CIUDAD REAL, SPAIN • Jesus Camacho, 28, a schoolteacher, recalled a time in his youth when he refused to read Don Quixote, the most famous work by Miguel de Cervantes. "I saw that it was the same size as the Bible," he said, "so I got scared."
But last month, Camacho, who is also a rapper known as Camaccho, found himself enthralled by the themes in the Spanish writer's works as he prepared to participate in the Rap In Cervantes competition here. Contestants at the event improvise lyrics based on a phrase or a character from Don Quixote or other works by the author.
In an interview, Camacho said he had been surprised to discover that Cervantes dealt with many themes that lie at the heart of his own rap compositions. "Cervantes tells us that you can't live without having hopes, without dreaming of something beyond your everyday reality - whether things then work out as you hoped or not - and that is exactly what I believe," he said.
Rap In Cervantes is among the more innovative celebrations being held this year to mark the 400th anniversary of the author's death. It is a trans-Atlantic occasion, coordinated between two annual theatre events: the Almagro International Festival of Classical Theater in central Spain and the Festival Internacional Cervantino in Guanajuato in central Mexico. An international competition was held here on July 14 and Guanajuato will repeat it in October, drawing on the same group of six finalists.
The winner here, and in Mexico, picks up about US$2,200 (S$2,950). But many of the artists said they viewed the event not in terms of winning, but as an opportunity to bridge street culture and high culture.
"We've been too separated, often stigmatised by society for being at a lower level culturally," said participant Alfredo Martinez, 30, who comes from Tijuana and calls himself Danger. "But it's also true many rappers are just content with believing that all of what they do has to come from the street. I certainly want to do an intelligent hip-hop, based on culture."
While Cervantes gained fame with his Don Quixote of La Mancha, he also suffered some major setbacks, particularly with his plays, which were mostly flops and were overshadowed by the works of his main rival, Lope de Vega, and other playwrights of the so-called golden age of Spanish literature.
Some draw parallels between Cervantes' efforts and rap. As a cultural expression, "hip-hop and rap have not been properly appreciated, which is what also happened to Cervantes during his own life, with a lot of his works", Ms Natalia Menendez, the director of the Almagro festival, said in an interview.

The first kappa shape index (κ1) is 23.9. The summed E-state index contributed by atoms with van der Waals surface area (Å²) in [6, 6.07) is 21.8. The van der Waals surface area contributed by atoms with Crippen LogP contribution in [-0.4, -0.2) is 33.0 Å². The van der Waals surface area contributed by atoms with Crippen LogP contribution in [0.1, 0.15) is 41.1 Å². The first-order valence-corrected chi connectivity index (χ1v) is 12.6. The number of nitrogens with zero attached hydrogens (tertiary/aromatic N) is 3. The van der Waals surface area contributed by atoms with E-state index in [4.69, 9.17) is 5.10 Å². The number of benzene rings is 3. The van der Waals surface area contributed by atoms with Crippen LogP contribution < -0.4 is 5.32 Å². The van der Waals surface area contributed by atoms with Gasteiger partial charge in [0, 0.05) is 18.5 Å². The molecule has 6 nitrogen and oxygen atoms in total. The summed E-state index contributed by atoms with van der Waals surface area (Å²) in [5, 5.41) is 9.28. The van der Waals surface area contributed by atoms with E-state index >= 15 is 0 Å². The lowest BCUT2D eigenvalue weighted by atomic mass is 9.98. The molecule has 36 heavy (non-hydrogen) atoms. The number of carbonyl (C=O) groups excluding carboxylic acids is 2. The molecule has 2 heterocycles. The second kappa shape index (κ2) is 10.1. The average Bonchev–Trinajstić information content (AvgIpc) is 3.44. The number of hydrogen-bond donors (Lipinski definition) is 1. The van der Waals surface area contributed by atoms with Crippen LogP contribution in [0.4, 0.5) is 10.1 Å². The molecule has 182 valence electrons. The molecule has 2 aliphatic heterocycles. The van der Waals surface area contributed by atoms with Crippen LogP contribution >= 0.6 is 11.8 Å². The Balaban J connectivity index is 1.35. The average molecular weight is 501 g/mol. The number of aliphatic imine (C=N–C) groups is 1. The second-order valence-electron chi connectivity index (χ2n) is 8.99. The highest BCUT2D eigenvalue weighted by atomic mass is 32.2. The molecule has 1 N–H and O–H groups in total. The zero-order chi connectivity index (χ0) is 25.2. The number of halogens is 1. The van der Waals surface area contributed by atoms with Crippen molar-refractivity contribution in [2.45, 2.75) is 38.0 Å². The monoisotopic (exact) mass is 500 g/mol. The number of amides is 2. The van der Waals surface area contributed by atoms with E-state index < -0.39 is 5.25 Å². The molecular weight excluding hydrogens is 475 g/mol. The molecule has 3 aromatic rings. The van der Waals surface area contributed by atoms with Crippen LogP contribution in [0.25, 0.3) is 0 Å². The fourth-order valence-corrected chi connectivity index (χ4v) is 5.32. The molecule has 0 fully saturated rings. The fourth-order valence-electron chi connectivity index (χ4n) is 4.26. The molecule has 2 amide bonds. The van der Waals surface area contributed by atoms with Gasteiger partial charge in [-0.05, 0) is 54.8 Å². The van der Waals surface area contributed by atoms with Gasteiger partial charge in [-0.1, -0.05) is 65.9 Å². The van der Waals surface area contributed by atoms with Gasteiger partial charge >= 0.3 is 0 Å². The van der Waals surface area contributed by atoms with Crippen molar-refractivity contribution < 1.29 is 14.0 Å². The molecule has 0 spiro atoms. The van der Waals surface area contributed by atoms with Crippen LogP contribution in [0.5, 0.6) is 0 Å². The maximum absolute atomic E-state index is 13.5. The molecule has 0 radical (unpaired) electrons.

She suggested that you could also link Cervantes to rap because of his focus on social issues, such as the rights of the working class, rather than on religion or some of the other mainstream subjects of his day.
For example, Ms Menendez said, Cervantes pushed for the emancipation of women and called attention to the difficulties faced by prostitutes and servants. He had "a sense of social justice that had nothing to do with that of his times", she said.
In the competition, each rapper gets one minute to improvise a song based on a phrase, word or character created by Cervantes, like Rocinante, Don Quixote's horse. "I learnt something about Cervantes tonight, including some things I sort of knew but had no idea that they came from Cervantes," said Mr Antonio Morales, an oil refinery employee who was among the audience gathered in the main square of this city.
Martinez, who says his music has been influenced by a range of writers in addition to Cervantes, said the competition felt like a natural fit for him. He had won a preliminary contest to select Mexico's three representatives in the international final here. In Mexico, 87 rappers entered the event, compared with 104 in Spain.
In the jury's vote in the final, the Spanish rappers came out on top, a verdict echoed by an enthusiastic crowd. The audience "could probably understand more easily what we were talking about", said participant Jose Miguel Manzano Bazalo, 26, who is from Valencia in eastern Spain and calls himself Skone.
In his improvised lyrics, Skone praised Cervantes but also said he represented the poets of today. The winner was another Spaniard, Alfonso Campos Yuste, who goes by the name BTA.
So while Cervantes provided a starting point, the rappers came up with lyrics that focused on issues such as political corruption in Spain or drug violence in Mexico and on contemporary personalities. The Spanish competitors assailed their nation's acting prime minister Mariano Rajoy and King Felipe VI, while the Mexican contestants went after their president Enrique Pena Nieto.
Skone said: "We wanted to create something based on Cervantes but also connect with our audience - and that means finding a balance and talking to the public about things everybody knows and understands."
NEW YORK TIMES